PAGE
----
The McShin Foundation, a Henrico County-based drug recovery organization, has seen an increase of people coming in for treatment during the pandemic. The organization provides 11 recovery houses and 122 beds for participants. 

 “With a pandemic and an epidemic going on at once, It was important for us to have a safe place for those that needed help,” said Honesty Liller, the organization’s CEO.

The McShin Foundation started a podcast called Get in The Herd as a creative way to reach out once 12-step meetings were canceled because of the pandemic. The podcast offers discussion on addiction, recovery, stigma and advocacy.

The McShin Foundation also felt it was important to develop a recovery plan for participants who received stimulus checks and unemployment benefits, Liller said. The goal is to provide individuals in recovery with resources to manage finances during the pandemic. Some individuals made more money while on unemployment benefits than when they were working, according to a May report by NPR. 

“If you're someone using and you don't have any money every day, and you struggle to get $20 and then you're getting $800 a week? I mean, yeah, it's rough around here,” Liller said.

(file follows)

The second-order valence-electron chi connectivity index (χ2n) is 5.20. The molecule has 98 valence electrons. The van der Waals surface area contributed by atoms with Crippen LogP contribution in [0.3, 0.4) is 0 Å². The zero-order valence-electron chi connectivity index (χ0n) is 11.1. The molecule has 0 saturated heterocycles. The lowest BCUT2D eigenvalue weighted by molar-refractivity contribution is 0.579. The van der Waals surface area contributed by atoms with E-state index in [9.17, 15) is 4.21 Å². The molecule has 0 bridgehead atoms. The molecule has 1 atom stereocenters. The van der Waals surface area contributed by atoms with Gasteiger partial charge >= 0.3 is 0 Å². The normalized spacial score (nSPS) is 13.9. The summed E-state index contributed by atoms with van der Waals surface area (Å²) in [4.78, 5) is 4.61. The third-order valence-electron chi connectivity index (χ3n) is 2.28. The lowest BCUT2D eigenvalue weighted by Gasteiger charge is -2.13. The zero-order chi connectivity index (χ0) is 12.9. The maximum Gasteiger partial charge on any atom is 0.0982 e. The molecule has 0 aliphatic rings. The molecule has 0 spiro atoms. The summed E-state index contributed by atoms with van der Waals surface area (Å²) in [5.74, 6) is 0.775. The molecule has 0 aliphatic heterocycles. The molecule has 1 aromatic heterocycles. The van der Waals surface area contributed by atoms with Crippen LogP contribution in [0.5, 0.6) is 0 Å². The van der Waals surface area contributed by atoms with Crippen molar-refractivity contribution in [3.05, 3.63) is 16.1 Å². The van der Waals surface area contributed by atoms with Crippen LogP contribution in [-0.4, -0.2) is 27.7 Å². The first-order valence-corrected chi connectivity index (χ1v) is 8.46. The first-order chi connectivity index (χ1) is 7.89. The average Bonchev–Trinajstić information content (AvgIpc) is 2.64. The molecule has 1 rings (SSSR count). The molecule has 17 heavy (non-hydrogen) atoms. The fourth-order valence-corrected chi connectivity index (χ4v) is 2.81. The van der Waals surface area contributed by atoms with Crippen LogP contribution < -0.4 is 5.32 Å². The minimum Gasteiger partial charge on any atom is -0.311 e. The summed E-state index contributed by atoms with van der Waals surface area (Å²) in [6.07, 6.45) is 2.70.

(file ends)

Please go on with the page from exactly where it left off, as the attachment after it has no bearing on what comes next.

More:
The Virginia Department of Health publishes quarterly reports on drug-related deaths. According to the report, fentanyl caused or contributed to death in almost 60% of fatal overdoses in 2019. That same year, almost 80% of all fatal overdoses of any substance were due to one or more opioids.

Overall, the number of fatal drug overdoses has increased annually since 2013, VDH reports. Opioids have been the leading force behind the increases in fatal overdoses since that year. 

The most recent report from the health department shows 355 fatal opioid overdoses in the first three months of the year. That includes fentanyl, heroin and prescription opioids, and is an 8.6% increase from the same reporting period last year. 

VDH didn’t publish data for the second quarter of the year due to the pandemic. The organization plans to publish overdose data ranging from July to September on Oct.15, according to the health department.